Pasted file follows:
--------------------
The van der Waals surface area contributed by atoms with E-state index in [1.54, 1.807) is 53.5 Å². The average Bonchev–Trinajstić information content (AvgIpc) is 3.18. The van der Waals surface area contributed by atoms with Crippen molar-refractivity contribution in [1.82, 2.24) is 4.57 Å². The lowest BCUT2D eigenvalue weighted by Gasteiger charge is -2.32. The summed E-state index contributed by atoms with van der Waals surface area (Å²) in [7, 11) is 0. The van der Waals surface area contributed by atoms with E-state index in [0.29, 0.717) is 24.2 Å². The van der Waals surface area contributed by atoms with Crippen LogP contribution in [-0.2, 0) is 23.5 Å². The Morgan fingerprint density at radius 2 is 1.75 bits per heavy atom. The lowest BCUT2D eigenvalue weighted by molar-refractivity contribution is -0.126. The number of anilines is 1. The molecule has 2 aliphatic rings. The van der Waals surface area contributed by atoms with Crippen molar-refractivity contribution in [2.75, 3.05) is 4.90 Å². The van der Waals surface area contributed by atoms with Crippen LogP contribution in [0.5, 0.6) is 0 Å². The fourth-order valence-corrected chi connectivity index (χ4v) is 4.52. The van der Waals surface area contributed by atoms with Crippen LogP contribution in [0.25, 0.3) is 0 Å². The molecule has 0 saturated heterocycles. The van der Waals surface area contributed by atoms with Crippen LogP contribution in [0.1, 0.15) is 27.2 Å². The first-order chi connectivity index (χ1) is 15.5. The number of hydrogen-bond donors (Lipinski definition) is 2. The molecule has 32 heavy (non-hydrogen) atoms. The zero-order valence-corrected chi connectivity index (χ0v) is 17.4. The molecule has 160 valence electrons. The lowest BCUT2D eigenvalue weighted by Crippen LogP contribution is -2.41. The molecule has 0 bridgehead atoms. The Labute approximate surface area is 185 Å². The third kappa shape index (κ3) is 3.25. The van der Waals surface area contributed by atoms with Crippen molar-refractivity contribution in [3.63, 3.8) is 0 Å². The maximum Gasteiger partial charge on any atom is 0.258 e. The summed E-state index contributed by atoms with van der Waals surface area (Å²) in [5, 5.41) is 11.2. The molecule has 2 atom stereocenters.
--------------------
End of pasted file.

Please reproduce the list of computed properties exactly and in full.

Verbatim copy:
The van der Waals surface area contributed by atoms with E-state index in [1.54, 1.807) is 53.5 Å². The average Bonchev–Trinajstić information content (AvgIpc) is 3.18. The van der Waals surface area contributed by atoms with Crippen molar-refractivity contribution in [1.82, 2.24) is 4.57 Å². The lowest BCUT2D eigenvalue weighted by Gasteiger charge is -2.32. The summed E-state index contributed by atoms with van der Waals surface area (Å²) in [7, 11) is 0. The van der Waals surface area contributed by atoms with E-state index in [0.29, 0.717) is 24.2 Å². The van der Waals surface area contributed by atoms with Crippen LogP contribution in [-0.2, 0) is 23.5 Å². The Morgan fingerprint density at radius 2 is 1.75 bits per heavy atom. The lowest BCUT2D eigenvalue weighted by molar-refractivity contribution is -0.126. The number of anilines is 1. The molecule has 2 aliphatic rings. The van der Waals surface area contributed by atoms with Crippen molar-refractivity contribution in [2.75, 3.05) is 4.90 Å². The van der Waals surface area contributed by atoms with Crippen LogP contribution in [0.5, 0.6) is 0 Å². The fourth-order valence-corrected chi connectivity index (χ4v) is 4.52. The van der Waals surface area contributed by atoms with Crippen LogP contribution in [0.25, 0.3) is 0 Å². The molecule has 0 saturated heterocycles. The van der Waals surface area contributed by atoms with Crippen LogP contribution in [0.1, 0.15) is 27.2 Å². The first-order chi connectivity index (χ1) is 15.5. The number of hydrogen-bond donors (Lipinski definition) is 2. The molecule has 32 heavy (non-hydrogen) atoms. The zero-order valence-corrected chi connectivity index (χ0v) is 17.4. The molecule has 160 valence electrons. The lowest BCUT2D eigenvalue weighted by Crippen LogP contribution is -2.41. The molecule has 0 bridgehead atoms. The Labute approximate surface area is 185 Å². The third kappa shape index (κ3) is 3.25. The van der Waals surface area contributed by atoms with Crippen molar-refractivity contribution in [3.63, 3.8) is 0 Å². The maximum Gasteiger partial charge on any atom is 0.258 e. The summed E-state index contributed by atoms with van der Waals surface area (Å²) in [5, 5.41) is 11.2. The molecule has 2 atom stereocenters.